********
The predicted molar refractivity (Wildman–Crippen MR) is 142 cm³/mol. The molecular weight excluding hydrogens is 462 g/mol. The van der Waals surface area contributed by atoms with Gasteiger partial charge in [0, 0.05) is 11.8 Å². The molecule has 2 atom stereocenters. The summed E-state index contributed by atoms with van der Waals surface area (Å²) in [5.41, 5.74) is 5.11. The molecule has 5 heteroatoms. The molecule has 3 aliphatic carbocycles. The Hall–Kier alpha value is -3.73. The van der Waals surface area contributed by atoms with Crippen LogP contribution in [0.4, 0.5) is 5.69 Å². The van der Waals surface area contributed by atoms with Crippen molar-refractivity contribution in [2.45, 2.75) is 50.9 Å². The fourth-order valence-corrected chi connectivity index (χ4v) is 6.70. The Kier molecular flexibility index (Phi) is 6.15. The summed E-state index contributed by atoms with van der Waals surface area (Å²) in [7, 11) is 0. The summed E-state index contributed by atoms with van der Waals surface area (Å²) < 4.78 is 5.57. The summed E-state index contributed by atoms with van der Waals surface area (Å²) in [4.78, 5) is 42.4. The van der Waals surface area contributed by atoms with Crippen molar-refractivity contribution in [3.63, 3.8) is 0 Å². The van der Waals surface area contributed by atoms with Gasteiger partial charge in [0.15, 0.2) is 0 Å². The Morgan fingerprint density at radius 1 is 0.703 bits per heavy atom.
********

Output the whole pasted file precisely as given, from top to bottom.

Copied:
The predicted molar refractivity (Wildman–Crippen MR) is 142 cm³/mol. The molecular weight excluding hydrogens is 462 g/mol. The van der Waals surface area contributed by atoms with Gasteiger partial charge in [0, 0.05) is 11.8 Å². The molecule has 2 atom stereocenters. The summed E-state index contributed by atoms with van der Waals surface area (Å²) in [5.41, 5.74) is 5.11. The molecule has 5 heteroatoms. The molecule has 3 aliphatic carbocycles. The Hall–Kier alpha value is -3.73. The van der Waals surface area contributed by atoms with Crippen LogP contribution in [0.4, 0.5) is 5.69 Å². The van der Waals surface area contributed by atoms with Crippen molar-refractivity contribution in [2.45, 2.75) is 50.9 Å². The fourth-order valence-corrected chi connectivity index (χ4v) is 6.70. The Kier molecular flexibility index (Phi) is 6.15. The summed E-state index contributed by atoms with van der Waals surface area (Å²) in [7, 11) is 0. The summed E-state index contributed by atoms with van der Waals surface area (Å²) < 4.78 is 5.57. The summed E-state index contributed by atoms with van der Waals surface area (Å²) in [4.78, 5) is 42.4. The van der Waals surface area contributed by atoms with Crippen molar-refractivity contribution in [3.63, 3.8) is 0 Å². The van der Waals surface area contributed by atoms with Gasteiger partial charge in [0.15, 0.2) is 0 Å². The Morgan fingerprint density at radius 1 is 0.703 bits per heavy atom.